Small test vehicle veers out of control, crashes at KSC
BY WILLIAM HARWOOD
STORY WRITTEN FOR CBS NEWS "SPACE PLACE" & USED WITH PERMISSION
Posted: August 9, 2012
A small vertical-takeoff-and-landing rocket being used to test advanced technologies veered off course an instant after liftoff from the Kennedy Space Center Thursday, crashed and exploded in a spectacular burst of fire and smoke. There were no injuries or other property damage, officials said.
The rocket's engine burns liquid oxygen and methane, a propellant that can be easily stored in space. The Morpheus rocket has been test fired while attached to a crane, but engineers were staging its first untethered free flight Thursday near the Kennedy Space Center's shuttle runway.
The rocket's engine appeared to ignite normally and the vehicle climbed vertically for just an instant before tipping over and crashing on its side. A few moments later, as the wreckage burned, a secondary explosion erupted, presumably the result of a ruptured tank.
"Engineers are looking into the test data and the agency will release information as it comes available. Failures such as these were anticipated prior to the test, and are part of the development process for any complex spaceflight hardware. What we learn from these tests will help us build the best possible system in the future."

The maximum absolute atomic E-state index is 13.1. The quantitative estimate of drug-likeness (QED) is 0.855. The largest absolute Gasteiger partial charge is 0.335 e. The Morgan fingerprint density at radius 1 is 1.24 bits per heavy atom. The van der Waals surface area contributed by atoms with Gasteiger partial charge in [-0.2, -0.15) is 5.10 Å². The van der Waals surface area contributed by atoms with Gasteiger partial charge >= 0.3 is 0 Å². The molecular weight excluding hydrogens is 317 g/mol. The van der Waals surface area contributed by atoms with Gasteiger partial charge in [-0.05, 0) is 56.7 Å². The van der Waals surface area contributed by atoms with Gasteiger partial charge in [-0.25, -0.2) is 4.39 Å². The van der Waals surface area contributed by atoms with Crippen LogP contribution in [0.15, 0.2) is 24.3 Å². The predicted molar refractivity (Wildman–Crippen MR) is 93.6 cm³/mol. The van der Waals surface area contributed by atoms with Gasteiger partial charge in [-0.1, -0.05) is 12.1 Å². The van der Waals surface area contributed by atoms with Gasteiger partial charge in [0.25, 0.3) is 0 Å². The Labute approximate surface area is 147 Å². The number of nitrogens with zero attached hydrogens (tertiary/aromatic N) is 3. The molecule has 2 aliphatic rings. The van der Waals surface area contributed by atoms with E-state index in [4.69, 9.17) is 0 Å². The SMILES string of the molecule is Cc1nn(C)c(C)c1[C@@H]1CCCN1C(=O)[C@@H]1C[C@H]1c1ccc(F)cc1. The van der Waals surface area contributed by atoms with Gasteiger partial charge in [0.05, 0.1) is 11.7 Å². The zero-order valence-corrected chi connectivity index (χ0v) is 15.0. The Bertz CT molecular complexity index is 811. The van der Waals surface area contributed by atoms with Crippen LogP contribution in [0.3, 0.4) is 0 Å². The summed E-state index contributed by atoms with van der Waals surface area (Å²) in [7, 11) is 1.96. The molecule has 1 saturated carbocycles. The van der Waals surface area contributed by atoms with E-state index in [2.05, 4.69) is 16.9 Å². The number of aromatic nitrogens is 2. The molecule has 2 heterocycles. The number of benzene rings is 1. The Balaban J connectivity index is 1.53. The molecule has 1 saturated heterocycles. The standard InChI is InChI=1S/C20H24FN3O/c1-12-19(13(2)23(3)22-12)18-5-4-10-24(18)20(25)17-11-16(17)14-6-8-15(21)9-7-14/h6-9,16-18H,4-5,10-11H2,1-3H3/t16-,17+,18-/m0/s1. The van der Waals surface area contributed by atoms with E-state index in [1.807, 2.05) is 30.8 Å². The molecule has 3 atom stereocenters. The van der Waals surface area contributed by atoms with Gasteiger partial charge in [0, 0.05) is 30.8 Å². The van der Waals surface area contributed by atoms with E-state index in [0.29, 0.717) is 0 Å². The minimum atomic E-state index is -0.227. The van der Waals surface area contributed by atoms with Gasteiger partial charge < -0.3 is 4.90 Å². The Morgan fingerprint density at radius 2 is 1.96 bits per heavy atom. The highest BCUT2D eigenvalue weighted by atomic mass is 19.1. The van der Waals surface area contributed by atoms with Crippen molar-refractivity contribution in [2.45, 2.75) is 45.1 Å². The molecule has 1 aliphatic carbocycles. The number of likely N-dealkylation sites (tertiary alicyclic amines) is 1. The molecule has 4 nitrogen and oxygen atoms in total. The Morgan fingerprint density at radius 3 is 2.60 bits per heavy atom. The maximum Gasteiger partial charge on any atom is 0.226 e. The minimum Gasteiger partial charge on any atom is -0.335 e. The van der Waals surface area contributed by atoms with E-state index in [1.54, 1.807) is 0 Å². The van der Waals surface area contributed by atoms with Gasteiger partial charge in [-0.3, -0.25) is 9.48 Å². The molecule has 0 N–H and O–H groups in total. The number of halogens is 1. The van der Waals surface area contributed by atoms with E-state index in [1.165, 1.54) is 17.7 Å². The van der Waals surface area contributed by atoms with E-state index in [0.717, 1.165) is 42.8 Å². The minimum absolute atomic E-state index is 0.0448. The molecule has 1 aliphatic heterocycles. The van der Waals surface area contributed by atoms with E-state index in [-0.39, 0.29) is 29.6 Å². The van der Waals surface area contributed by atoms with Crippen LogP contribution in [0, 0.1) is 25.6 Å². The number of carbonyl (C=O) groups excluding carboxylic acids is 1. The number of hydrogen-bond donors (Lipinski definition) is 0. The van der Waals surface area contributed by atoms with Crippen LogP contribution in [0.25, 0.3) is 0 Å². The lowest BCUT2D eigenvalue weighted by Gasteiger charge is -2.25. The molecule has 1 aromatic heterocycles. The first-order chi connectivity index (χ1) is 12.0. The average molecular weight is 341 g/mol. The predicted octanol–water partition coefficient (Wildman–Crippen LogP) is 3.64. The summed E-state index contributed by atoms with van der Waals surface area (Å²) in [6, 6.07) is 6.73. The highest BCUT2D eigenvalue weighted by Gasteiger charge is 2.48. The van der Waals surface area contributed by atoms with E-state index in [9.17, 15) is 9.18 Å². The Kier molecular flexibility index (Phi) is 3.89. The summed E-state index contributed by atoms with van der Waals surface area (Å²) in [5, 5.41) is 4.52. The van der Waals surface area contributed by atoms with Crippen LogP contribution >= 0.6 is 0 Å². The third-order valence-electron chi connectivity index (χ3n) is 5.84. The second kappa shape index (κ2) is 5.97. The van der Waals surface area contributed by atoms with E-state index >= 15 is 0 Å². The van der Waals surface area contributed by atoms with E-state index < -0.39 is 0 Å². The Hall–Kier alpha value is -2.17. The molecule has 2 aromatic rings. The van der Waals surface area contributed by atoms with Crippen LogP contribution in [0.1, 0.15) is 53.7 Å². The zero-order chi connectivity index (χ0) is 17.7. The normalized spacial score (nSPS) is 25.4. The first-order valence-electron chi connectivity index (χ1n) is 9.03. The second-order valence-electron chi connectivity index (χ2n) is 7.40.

On its web page, Morpheus engineers described the rocket as a demonstration test bed for "green propellant propulsion systems and autonomous landing and hazard detection technology.
"It was manufactured and assembled at JSC and Armadillo Aerospace," the project said on its web page. "Morpheus is large enough to carry 1,100 pounds of cargo to the moon -- for example, a humanoid robot, a small rover, or a small laboratory to convert moon dust into oxygen -- performing all propellant burns after the trans-lunar injection.
The Morpheus rocket engine burns liquid oxygen and methane, which offers several advantages over more traditional propellants. Methane can be stored longer in space, it's relative inexpensive and safe to operate, engineers said. It also could be eventually manufactured on the moon or Mars